Rhodes' physicality could get him in trouble in the NFL, where elite players don't get away with quite as much physicality beyond five yards as Rhodes is used to. He can get very grabby, which could lead to some issues in the NFL.
With his size and ability to mirror opposing wide receivers, however, Rhodes would be a great member of Pagano's secondary. A year or two under the secondary specialist, and Rhodes could turn out to be a lockdown corner.
OLB/DE Jarvis Jones, Georgia
Because I've already written plenty on S Jonathan Cyprien, I decided to go with an edge-rusher for this final prospect, and Jones would be a dynamic OLB prospect that may slip to No. 24.
The Colts' projections for pass rush in 2013 are not currently looking good, with starting SOLB Erik Walden having very little talent in getting to the quarterback and the team having no outstanding pass-rushers on the defensive line. Robert Mathis still has some production left in him, but he can't carry the pass rush burdens alone.
Jones looks to be someone who could significantly lighten that burden. He's one of the elite speed edge-rushers in this class, with the quick step and the shoulder dip to get around the outside fast. He also has developed a devastatingly fast spin move, although he does lack in the pass rush move department. Jones is also a player with a never-ending motor, one of those players who is going to keep after the quarterback until the play is dead.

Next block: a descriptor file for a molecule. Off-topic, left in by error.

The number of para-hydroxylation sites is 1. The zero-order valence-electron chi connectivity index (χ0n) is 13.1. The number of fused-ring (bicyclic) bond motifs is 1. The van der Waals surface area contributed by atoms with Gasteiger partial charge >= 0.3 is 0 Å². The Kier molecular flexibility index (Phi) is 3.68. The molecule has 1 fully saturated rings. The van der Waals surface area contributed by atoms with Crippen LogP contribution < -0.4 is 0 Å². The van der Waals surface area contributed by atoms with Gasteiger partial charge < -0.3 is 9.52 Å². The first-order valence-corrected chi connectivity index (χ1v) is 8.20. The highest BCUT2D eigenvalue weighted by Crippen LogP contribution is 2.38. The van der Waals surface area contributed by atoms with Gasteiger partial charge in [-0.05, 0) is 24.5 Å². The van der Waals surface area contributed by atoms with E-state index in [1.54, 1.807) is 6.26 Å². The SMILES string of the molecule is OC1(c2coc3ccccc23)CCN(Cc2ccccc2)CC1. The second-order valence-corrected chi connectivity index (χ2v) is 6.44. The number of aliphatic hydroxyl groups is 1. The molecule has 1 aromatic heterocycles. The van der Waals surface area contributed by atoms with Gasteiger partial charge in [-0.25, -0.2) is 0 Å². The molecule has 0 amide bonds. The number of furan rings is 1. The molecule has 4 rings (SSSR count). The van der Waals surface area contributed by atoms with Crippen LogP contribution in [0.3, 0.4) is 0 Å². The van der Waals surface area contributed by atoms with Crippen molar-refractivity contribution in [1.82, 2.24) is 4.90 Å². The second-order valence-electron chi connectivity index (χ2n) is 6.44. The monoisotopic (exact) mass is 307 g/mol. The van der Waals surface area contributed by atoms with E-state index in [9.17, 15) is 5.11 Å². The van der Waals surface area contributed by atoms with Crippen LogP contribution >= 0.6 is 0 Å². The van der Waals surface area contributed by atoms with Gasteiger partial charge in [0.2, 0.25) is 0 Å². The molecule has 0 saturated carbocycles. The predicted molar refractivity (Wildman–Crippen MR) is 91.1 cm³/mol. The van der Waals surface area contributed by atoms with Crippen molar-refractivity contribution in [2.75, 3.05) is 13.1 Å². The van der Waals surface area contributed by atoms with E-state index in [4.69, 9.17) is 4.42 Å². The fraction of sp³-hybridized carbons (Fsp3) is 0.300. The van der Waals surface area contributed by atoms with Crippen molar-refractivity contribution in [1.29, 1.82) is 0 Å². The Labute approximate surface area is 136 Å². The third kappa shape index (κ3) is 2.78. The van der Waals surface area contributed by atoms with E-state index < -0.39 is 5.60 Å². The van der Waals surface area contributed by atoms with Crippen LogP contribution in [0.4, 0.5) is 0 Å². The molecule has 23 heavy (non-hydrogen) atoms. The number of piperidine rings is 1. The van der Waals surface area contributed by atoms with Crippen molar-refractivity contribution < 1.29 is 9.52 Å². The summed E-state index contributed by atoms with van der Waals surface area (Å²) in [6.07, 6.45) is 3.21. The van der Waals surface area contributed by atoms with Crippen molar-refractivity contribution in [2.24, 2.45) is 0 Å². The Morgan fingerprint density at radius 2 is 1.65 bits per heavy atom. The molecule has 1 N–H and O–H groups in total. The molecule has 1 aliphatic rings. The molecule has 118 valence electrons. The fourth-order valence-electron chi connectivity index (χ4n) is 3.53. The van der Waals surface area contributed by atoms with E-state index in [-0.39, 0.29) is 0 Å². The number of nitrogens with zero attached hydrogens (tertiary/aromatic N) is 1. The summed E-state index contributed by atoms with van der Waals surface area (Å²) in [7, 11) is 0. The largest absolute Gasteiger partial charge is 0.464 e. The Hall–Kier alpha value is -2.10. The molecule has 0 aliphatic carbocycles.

Jones is a little on the small side, which will likely keep him from sliding down to defensive end. Jones also has shorter arms, which hurts an edge-rusher, who can use those long arms both in engagement with a blocker and in swiping at the ball in the quarterback's hands. Jones also has a somewhat scary medical issue: spinal stenosis. The injury has real long-term concerns, but if team doctors examine and clear him, then the talented pass-rusher may be worth the risk.